Methane-derived carbon flows into host-virus networks at different trophic levels in soil

Sungeun Lee, Ella T Sieradzki, Alexa M Nicolas, Robin L Walker, Mary K Firestone, Christina Hazard, Graeme W Nicol

Research output: Contribution to journalArticlepeer-review

Abstract

The concentration of atmospheric methane (CH 4) continues to increase with microbial communities controlling soil-atmosphere fluxes. While there is substantial knowledge of the diversity and function of prokaryotes regulating CH 4production and consumption, their active interactions with viruses in soil have not been identified. Metagenomic sequencing of soil microbial communities enables identification of linkages between viruses and hosts. However, this does not determine if these represent current or historical interactions nor whether a virus or host are active. In this study, we identified active interactions between individual host and virus populations in situ by following the transfer of assimilated carbon. Using DNA stable-isotope probing combined with metagenomic analyses, we characterized CH 4-fueled microbial networks in acidic and neutral pH soils, specifically primary and secondary utilizers, together with the recent transfer of CH 4-derived carbon to viruses. A total of 63% of viral contigs from replicated soil incubations contained homologs of genes present in known methylotrophic bacteria. Genomic sequences of 13C-enriched viruses were represented in over one-third of spacers in CRISPR arrays of multiple closely related Methylocystis populations and revealed differences in their history of viral interaction. Viruses infecting nonmethanotrophic methylotrophs and heterotrophic predatory bacteria were also identified through the analysis of shared homologous genes, demonstrating that carbon is transferred to a diverse range of viruses associated with CH 4-fueled microbial food networks.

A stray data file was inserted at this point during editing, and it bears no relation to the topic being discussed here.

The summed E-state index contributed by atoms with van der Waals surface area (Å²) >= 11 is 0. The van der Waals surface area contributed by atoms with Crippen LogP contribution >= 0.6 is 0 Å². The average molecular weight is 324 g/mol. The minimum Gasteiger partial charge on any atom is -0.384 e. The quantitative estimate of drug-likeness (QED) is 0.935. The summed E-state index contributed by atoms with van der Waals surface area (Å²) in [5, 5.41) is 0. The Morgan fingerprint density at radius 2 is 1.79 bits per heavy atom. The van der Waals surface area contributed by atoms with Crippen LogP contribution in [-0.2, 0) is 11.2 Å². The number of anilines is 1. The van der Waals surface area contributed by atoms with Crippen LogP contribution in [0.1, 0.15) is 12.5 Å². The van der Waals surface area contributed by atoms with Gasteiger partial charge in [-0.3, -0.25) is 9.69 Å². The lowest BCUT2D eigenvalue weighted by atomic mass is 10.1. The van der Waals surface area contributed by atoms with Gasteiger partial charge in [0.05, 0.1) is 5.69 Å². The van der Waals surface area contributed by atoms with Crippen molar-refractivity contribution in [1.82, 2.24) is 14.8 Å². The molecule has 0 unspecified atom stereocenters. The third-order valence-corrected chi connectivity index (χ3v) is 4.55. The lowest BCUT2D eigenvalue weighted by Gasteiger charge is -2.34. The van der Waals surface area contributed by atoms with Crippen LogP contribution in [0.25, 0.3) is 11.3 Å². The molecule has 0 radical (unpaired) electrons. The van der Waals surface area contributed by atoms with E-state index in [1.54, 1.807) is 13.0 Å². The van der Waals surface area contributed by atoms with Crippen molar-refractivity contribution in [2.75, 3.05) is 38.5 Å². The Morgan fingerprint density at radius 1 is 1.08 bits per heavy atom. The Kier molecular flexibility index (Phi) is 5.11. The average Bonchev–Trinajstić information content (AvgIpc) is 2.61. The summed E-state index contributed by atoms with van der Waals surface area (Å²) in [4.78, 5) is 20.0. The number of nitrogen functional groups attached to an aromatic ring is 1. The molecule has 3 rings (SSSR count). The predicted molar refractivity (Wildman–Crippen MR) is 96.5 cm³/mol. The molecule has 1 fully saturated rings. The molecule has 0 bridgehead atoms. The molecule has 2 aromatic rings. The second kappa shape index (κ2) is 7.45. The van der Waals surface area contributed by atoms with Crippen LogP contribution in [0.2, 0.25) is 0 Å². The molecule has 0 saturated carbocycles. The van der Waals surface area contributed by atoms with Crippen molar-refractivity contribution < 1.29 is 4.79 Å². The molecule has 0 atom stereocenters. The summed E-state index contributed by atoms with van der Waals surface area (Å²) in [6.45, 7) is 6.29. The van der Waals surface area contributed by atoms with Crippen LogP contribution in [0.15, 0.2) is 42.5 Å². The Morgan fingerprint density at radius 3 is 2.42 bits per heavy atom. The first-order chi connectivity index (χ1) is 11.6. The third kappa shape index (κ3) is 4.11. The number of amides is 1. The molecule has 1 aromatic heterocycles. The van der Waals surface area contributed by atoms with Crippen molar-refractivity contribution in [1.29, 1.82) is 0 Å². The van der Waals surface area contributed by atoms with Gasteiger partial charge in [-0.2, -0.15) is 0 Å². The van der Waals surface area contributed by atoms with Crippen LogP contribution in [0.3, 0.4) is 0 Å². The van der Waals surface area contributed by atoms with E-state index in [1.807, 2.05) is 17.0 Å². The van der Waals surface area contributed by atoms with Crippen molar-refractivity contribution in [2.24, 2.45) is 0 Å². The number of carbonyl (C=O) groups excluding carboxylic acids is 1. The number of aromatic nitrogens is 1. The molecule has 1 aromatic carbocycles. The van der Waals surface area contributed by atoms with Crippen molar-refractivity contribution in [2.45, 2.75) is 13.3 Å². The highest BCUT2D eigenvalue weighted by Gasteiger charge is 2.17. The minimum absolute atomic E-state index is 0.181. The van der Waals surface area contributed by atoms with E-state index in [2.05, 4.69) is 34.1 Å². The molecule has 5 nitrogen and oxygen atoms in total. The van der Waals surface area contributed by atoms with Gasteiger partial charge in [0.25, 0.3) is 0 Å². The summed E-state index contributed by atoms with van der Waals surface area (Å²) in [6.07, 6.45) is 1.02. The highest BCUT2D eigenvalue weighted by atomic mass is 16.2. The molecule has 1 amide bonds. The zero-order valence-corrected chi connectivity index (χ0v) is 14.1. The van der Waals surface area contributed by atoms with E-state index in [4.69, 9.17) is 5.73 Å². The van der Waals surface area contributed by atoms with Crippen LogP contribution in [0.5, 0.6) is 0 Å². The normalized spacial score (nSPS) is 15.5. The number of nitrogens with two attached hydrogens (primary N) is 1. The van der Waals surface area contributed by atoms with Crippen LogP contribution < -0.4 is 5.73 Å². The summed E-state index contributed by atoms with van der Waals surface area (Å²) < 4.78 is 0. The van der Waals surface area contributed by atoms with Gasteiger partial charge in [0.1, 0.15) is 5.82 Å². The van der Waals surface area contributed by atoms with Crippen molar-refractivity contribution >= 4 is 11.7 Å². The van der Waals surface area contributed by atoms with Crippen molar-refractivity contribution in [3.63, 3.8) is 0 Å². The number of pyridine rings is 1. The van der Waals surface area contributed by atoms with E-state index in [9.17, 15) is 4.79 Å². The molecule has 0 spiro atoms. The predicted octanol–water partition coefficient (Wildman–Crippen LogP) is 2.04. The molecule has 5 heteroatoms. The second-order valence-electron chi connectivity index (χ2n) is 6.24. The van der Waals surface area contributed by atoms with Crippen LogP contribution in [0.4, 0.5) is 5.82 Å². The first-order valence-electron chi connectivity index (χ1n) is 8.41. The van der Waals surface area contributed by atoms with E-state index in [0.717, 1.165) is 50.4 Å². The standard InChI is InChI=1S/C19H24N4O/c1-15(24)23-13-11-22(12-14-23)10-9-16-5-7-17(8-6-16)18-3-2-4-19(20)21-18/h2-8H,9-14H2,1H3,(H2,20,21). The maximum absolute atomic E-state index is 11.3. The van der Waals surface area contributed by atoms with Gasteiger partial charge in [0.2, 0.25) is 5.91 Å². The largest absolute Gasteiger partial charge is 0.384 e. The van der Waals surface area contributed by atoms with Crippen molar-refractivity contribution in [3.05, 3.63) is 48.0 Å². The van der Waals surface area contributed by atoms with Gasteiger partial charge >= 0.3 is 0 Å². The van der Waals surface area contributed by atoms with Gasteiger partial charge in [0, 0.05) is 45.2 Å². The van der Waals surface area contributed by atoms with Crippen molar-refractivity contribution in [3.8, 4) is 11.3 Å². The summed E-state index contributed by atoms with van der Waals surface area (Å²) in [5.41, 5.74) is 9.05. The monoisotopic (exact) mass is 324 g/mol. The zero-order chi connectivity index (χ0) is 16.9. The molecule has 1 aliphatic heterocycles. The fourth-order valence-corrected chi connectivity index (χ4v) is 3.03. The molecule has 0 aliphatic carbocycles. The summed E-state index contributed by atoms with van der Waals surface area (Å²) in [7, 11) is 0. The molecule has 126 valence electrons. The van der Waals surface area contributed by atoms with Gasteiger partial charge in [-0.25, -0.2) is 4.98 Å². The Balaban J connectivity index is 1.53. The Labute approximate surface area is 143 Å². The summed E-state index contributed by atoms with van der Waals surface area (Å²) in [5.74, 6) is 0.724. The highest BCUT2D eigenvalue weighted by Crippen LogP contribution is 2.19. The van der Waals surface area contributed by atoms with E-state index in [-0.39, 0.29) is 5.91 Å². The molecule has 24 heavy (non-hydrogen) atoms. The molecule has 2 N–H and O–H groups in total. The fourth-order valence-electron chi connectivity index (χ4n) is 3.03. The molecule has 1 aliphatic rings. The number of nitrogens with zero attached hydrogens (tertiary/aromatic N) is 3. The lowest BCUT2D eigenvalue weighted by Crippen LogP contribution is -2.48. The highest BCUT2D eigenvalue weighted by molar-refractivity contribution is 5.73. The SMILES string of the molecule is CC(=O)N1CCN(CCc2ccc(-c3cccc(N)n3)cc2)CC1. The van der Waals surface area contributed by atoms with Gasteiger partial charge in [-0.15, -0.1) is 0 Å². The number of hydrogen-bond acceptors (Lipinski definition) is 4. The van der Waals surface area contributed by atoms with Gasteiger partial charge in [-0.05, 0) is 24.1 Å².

Original languageEnglish
Article number e2105124118
JournalProceedings of the National Academy of Sciences of the United States of America
Volume118
Issue number32
Early online date10 Aug 2021
DOIs
Publication statusFirst published - 10 Aug 2021

Keywords

  • Methanotrophy
  • Methylotrophy
  • Predator
  • Stable isotope probing
  • Viruses

Fingerprint

Dive into the research topics of 'Methane-derived carbon flows into host-virus networks at different trophic levels in soil'. Together they form a unique fingerprint.

Cite this